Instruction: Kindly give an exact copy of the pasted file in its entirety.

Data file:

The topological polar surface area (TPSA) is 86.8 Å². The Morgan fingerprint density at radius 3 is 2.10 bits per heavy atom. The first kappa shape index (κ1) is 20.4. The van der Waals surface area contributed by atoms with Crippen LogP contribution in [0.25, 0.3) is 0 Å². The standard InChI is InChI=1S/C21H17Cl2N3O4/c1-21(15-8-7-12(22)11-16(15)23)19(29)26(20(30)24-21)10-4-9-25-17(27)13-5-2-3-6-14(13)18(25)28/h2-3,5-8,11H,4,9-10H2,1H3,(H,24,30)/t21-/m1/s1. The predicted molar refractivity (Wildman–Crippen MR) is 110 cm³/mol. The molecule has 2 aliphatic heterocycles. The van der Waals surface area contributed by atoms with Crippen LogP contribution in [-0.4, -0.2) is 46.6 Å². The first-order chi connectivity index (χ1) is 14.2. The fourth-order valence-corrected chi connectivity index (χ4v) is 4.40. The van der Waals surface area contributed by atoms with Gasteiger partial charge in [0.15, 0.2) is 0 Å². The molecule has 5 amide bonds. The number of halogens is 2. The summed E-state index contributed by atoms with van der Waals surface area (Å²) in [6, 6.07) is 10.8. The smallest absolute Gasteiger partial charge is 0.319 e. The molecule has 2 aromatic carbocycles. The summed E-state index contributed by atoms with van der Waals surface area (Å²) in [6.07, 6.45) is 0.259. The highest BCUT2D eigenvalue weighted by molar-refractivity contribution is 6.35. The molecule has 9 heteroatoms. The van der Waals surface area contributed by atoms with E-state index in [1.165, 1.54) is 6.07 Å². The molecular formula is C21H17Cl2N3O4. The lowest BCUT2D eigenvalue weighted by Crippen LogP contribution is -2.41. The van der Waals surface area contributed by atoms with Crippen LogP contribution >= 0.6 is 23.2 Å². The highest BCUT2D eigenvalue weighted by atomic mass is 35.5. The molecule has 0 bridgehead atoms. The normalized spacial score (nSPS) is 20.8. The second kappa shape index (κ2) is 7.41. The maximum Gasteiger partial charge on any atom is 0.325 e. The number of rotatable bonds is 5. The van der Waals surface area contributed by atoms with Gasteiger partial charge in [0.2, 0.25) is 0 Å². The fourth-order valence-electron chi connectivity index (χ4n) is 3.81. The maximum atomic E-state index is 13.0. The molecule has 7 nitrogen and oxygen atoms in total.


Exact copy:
The topological polar surface area (TPSA) is 86.8 Å². The Morgan fingerprint density at radius 3 is 2.10 bits per heavy atom. The first kappa shape index (κ1) is 20.4. The van der Waals surface area contributed by atoms with Crippen LogP contribution in [0.25, 0.3) is 0 Å². The standard InChI is InChI=1S/C21H17Cl2N3O4/c1-21(15-8-7-12(22)11-16(15)23)19(29)26(20(30)24-21)10-4-9-25-17(27)13-5-2-3-6-14(13)18(25)28/h2-3,5-8,11H,4,9-10H2,1H3,(H,24,30)/t21-/m1/s1. The predicted molar refractivity (Wildman–Crippen MR) is 110 cm³/mol. The molecule has 2 aliphatic heterocycles. The van der Waals surface area contributed by atoms with Crippen LogP contribution in [-0.4, -0.2) is 46.6 Å². The first-order chi connectivity index (χ1) is 14.2. The fourth-order valence-corrected chi connectivity index (χ4v) is 4.40. The van der Waals surface area contributed by atoms with Gasteiger partial charge in [0.15, 0.2) is 0 Å². The molecule has 5 amide bonds. The number of halogens is 2. The summed E-state index contributed by atoms with van der Waals surface area (Å²) in [6, 6.07) is 10.8. The smallest absolute Gasteiger partial charge is 0.319 e. The molecule has 2 aromatic carbocycles. The summed E-state index contributed by atoms with van der Waals surface area (Å²) in [6.07, 6.45) is 0.259. The highest BCUT2D eigenvalue weighted by molar-refractivity contribution is 6.35. The molecule has 9 heteroatoms. The van der Waals surface area contributed by atoms with E-state index in [1.165, 1.54) is 6.07 Å². The molecular formula is C21H17Cl2N3O4. The lowest BCUT2D eigenvalue weighted by Crippen LogP contribution is -2.41. The van der Waals surface area contributed by atoms with Crippen LogP contribution >= 0.6 is 23.2 Å². The highest BCUT2D eigenvalue weighted by atomic mass is 35.5. The molecule has 0 bridgehead atoms. The normalized spacial score (nSPS) is 20.8. The second kappa shape index (κ2) is 7.41. The maximum Gasteiger partial charge on any atom is 0.325 e. The number of rotatable bonds is 5. The van der Waals surface area contributed by atoms with Gasteiger partial charge in [0.2, 0.25) is 0 Å². The fourth-order valence-electron chi connectivity index (χ4n) is 3.81. The maximum atomic E-state index is 13.0. The molecule has 7 nitrogen and oxygen atoms in total.